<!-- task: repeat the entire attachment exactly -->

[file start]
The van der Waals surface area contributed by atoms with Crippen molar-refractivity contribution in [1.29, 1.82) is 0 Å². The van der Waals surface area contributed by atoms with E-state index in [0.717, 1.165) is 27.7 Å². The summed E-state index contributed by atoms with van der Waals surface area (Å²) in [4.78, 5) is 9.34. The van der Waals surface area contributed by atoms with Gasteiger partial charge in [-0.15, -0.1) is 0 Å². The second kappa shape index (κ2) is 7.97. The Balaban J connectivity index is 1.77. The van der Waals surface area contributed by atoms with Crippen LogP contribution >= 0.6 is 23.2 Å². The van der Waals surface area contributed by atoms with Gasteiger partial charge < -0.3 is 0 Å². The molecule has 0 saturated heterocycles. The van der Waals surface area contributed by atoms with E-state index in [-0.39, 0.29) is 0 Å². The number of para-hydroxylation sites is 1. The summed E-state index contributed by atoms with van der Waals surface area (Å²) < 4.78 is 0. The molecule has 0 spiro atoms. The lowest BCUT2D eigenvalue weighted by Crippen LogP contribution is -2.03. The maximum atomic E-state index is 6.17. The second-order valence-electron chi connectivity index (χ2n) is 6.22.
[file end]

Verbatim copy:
The van der Waals surface area contributed by atoms with Crippen molar-refractivity contribution in [1.29, 1.82) is 0 Å². The van der Waals surface area contributed by atoms with E-state index in [0.717, 1.165) is 27.7 Å². The summed E-state index contributed by atoms with van der Waals surface area (Å²) in [4.78, 5) is 9.34. The van der Waals surface area contributed by atoms with Gasteiger partial charge in [-0.15, -0.1) is 0 Å². The second kappa shape index (κ2) is 7.97. The Balaban J connectivity index is 1.77. The van der Waals surface area contributed by atoms with Crippen LogP contribution >= 0.6 is 23.2 Å². The van der Waals surface area contributed by atoms with Gasteiger partial charge < -0.3 is 0 Å². The molecule has 0 saturated heterocycles. The van der Waals surface area contributed by atoms with E-state index in [-0.39, 0.29) is 0 Å². The number of para-hydroxylation sites is 1. The summed E-state index contributed by atoms with van der Waals surface area (Å²) < 4.78 is 0. The molecule has 0 spiro atoms. The lowest BCUT2D eigenvalue weighted by Crippen LogP contribution is -2.03. The maximum atomic E-state index is 6.17. The second-order valence-electron chi connectivity index (χ2n) is 6.22.